Sex is love’s fast-forward button. If you’re normal, you’re going to fall in love with the person you’re sleeping with, sooner or later, whether you like it or not.
“We’re just fuckbuddies, John; it’s casual. You know, friends with benefits.”—that’s what my 19-year-old student said to me, with the endearing confidence of a kid who’s just gone to the corner store by himself for the first time. Two weeks later he was crying in my office. Heartbroken. Devastated. I’ve seen the same thing a thousand times. And there’s a simple reason for it: sex is love’s fast-forward button. If you’re normal, you’re going to fall in love with the person you’re sleeping with—or they’re going to fall in love with you—sooner or later, whether you like it or not.
As Aristotle well knew, it takes awhile to get close to a new friend, even if the two of you hit it off like crazy the first time you meet. My guess is that it takes, on average, about a year for genuine intimacy and closeness to develop between new friends, unless the two of you share some sort of extreme experience (e.g., getting kidnapped together at gun-point by terrorists, getting trapped in an elevator for hours during an earthquake, fighting side-by-side in the trenches of a faraway war, talking on ecstasy for ten hours straight at a Baltimore rave, etc.). By contrast, if you’re sleeping with the same person, you can attain the same level of intimacy in less than two weeks! That’s why I tell students in my “Love and Friendship” class that sex is love’s fast-forward button. Whether you like it or not, the two of you are going to get very close, very fast: it’s inevitable and irresistible (if you’re normal)—only the sociopathic seem capable of resisting its siren song. The feelings we develop for someone we’re sleeping with are real and powerful and intense, as is the attachment, the craving, and the newfound neediness. One day you wake up and realize—perhaps to your horror—that your connection to this person has—seemingly overnight—come to constitute a kind of natural fact, like gravity, climate change, tropical hurricanes, and the Montreal winter. And, like all natural facts, it can’t be explained away by simplistic Sex-and-the-City sophistry. We forget this at our peril.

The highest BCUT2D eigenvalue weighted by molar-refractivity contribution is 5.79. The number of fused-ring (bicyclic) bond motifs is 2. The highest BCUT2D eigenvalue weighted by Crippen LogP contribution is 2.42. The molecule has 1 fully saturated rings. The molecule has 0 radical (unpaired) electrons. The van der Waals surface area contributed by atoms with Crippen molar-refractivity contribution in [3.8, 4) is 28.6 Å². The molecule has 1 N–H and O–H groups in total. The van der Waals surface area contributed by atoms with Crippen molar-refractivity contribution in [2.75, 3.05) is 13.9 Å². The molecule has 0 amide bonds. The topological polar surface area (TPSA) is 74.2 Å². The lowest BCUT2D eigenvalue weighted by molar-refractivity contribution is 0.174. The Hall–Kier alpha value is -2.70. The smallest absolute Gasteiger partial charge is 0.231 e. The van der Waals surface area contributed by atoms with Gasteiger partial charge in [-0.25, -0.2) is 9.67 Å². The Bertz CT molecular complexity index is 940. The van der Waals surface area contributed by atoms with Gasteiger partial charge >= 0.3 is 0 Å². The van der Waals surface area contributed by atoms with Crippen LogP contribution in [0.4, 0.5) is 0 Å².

—John Faithful Hamer, From Here (2015)
Photos courtesy of the author.